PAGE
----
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Cutting through the noise: What we've learned about the coronavirus since the outbreak began

This is what researchers are learning, the more they look at the virus.

ATLANTA — Underneath what sometimes feels like an avalanche of daily news and updates about the spread of COVID-19, the medical field is beginning to get a clearer picture of the coronavirus itself.

Since the start of the outbreak in China at the end of December, researchers have been examining the fundamental characteristics of the virus.

RELATED: This is what's new with coronavirus in Georgia

From how long it lasts on surfaces to its incubation period to how contagious it is among people without symptoms, here is the latest information coming out in the race to fully understand this coronavirus:

It probably doesn't last that long on surfaces

Official guidance from the World Health Organization says it could last for "a few hours or up to several days," but this may be conservative.

Speaking on the TODAY Show on Tuesday morning, NBC News medical correspondent Dr. John Torres said the virus probably isn't living all that long on surfaces.

"The information we've gotten the last couple of months is that on surfaces, it's not going to live that long, we're talking minutes, maybe a few hours at most," Dr. Torres said. "In some cases they say a couple days later they can find examples, samples - those aren't necessarily live virus, those are just parts they're finding."

The incubation period is roughly five days

Research released in the journal Annals of Internal Medicine that looked at 181 confirmed case in China found a median incubation period of about five days.

Initially, the CDC suggested a 2-14 day incubation period. Two weeks is still the long end of what doctors are observing, which is why people are being asked to quarantine for two weeks if they come into contact with the virus, but in most cases symptoms are not developing so soon.

This may have made it more difficult to stop when airport screenings began, as travelers carrying the virus would arrive before showing symptoms.

"So initially we felt people would have symptoms if they contracted the coronavirus within 2-14 days. We are now seeing that really it's taking a little bit longer," 11Alive medical correspondent Dr. Sujatha Reddy said. "Now we're saying that the symptoms really do start about five days, and how this came to be is, we've learned that those airport screenings may have been done too soon, and people got the symptoms later."

People who don't have symptoms may be more contagious than we thought

A study published last week in the journal Science China Life Sciences looked at 24 asymptomatic infections and found at least one instance in which a man who had no symptoms transmitted the virus to his wife, son and daughter-in-law. 

That study suggested the period during which someone showing no symptoms could give those around them the virus was as long as 29 days, as well.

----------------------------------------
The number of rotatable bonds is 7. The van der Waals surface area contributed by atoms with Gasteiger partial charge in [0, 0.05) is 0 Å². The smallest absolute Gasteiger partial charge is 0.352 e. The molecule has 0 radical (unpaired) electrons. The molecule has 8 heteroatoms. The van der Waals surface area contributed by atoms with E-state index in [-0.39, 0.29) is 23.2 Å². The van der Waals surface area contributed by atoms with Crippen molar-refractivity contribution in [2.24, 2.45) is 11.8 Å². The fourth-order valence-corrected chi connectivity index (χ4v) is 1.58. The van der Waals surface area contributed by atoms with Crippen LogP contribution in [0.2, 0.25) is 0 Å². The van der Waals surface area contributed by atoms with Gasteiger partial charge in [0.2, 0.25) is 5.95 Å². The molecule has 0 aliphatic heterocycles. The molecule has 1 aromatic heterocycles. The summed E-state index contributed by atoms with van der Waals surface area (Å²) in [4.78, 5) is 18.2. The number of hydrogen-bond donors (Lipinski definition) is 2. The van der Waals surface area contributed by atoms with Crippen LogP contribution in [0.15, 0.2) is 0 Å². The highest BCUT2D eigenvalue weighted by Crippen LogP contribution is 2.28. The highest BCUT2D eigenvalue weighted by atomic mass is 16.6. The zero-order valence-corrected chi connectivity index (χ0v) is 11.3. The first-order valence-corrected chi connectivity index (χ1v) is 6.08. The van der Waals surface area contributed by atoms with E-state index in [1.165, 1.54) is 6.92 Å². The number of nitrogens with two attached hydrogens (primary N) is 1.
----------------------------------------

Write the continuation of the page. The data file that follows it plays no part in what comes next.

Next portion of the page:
Additionally, a paper published in the European Review for Medical and Pharmacological Sciences concluded COVID-19 was more contagious than similar coronaviruses like SARS and MERS.

Children are faring well against it, the elderly are not

The reasons for this aren't entirely clear, yet, but the pattern very much is: Young children are not typically exhibiting severe symptoms, whereas older adults have been very susceptible to the illness.

Italy, with 23 percent of its population aged 65 or older, has been hit especially hard, for instance. And a doctor in Wuhan, China, where the virus originated, told Bloomberg this week, of 170 patients who died in January, nearly half had hypertension.

"Fortunately children do seem to be spared the major complications, and really the infections," Dr. Reddy said. "When you look at the percent of kids that have tested positive, it's actually must less than the adults. We don't fully understand why, but children do seem to be protected, to some degree, against coronavirus."

Warming weather may not put a stop to it

Coronaviruses such as COVID-19 that spread through respiratory droplets characteristically have more difficult spreading in warmer, more humid weather.

That would be great news, with spring just around the corner. But there's research to suggest this coronavirus isn't behaving that way. A study, which hasn't yet been published, looking at the spread of the virus in China found that "growth of cases are possible over a range of humidity conditions ranging from cold and dry provinces in China, such as Jilin and Heilongjiang, to tropical locations, such as Guangxi and Singapore.

"Our results suggest that changes in weather alone will not necessarily lead to declines in case counts without the implementation of extensive public health intervention," the study's authors concluded.

Dr. Torres, however, said it's just too early to tell.

"At this stage, it's so novel, since it hasn't gone through a season, we can't tell. Other coronaviruses have done that. This one might, but again, it might come back," he said on TODAY.

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